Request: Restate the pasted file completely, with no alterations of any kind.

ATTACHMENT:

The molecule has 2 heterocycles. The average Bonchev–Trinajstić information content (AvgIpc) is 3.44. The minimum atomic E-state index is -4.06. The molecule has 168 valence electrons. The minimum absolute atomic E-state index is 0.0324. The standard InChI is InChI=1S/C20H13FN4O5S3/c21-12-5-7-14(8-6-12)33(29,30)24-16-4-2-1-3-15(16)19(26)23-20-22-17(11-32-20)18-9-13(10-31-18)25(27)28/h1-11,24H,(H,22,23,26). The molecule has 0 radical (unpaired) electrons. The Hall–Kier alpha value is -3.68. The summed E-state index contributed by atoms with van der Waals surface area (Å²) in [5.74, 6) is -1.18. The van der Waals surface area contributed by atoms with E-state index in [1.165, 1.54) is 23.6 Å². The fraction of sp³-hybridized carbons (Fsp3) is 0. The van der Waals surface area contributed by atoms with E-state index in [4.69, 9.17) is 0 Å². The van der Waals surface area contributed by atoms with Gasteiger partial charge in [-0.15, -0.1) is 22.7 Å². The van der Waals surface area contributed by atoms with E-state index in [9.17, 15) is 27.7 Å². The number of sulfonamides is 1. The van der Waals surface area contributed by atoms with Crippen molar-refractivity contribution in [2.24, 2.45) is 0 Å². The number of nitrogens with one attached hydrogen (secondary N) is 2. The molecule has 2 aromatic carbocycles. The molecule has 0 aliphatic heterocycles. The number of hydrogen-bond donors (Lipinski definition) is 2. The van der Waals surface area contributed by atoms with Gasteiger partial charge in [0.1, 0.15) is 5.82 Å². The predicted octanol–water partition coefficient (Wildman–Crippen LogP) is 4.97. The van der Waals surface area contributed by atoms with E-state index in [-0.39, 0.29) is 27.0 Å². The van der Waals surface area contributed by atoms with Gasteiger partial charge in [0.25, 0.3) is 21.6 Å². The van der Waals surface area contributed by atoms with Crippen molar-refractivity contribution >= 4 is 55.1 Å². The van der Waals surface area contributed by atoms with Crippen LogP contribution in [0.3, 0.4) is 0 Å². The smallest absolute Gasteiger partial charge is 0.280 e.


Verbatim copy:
The molecule has 2 heterocycles. The average Bonchev–Trinajstić information content (AvgIpc) is 3.44. The minimum atomic E-state index is -4.06. The molecule has 168 valence electrons. The minimum absolute atomic E-state index is 0.0324. The standard InChI is InChI=1S/C20H13FN4O5S3/c21-12-5-7-14(8-6-12)33(29,30)24-16-4-2-1-3-15(16)19(26)23-20-22-17(11-32-20)18-9-13(10-31-18)25(27)28/h1-11,24H,(H,22,23,26). The molecule has 0 radical (unpaired) electrons. The Hall–Kier alpha value is -3.68. The summed E-state index contributed by atoms with van der Waals surface area (Å²) in [5.74, 6) is -1.18. The van der Waals surface area contributed by atoms with E-state index in [1.165, 1.54) is 23.6 Å². The fraction of sp³-hybridized carbons (Fsp3) is 0. The van der Waals surface area contributed by atoms with E-state index in [4.69, 9.17) is 0 Å². The van der Waals surface area contributed by atoms with Gasteiger partial charge in [-0.15, -0.1) is 22.7 Å². The van der Waals surface area contributed by atoms with E-state index in [9.17, 15) is 27.7 Å². The number of sulfonamides is 1. The van der Waals surface area contributed by atoms with Crippen molar-refractivity contribution in [2.24, 2.45) is 0 Å². The number of nitrogens with one attached hydrogen (secondary N) is 2. The molecule has 2 aromatic carbocycles. The molecule has 0 aliphatic heterocycles. The number of hydrogen-bond donors (Lipinski definition) is 2. The van der Waals surface area contributed by atoms with Gasteiger partial charge in [0.1, 0.15) is 5.82 Å². The predicted octanol–water partition coefficient (Wildman–Crippen LogP) is 4.97. The van der Waals surface area contributed by atoms with E-state index in [-0.39, 0.29) is 27.0 Å². The van der Waals surface area contributed by atoms with Gasteiger partial charge in [0.25, 0.3) is 21.6 Å². The van der Waals surface area contributed by atoms with Crippen molar-refractivity contribution >= 4 is 55.1 Å². The van der Waals surface area contributed by atoms with Crippen LogP contribution in [0.3, 0.4) is 0 Å². The smallest absolute Gasteiger partial charge is 0.280 e.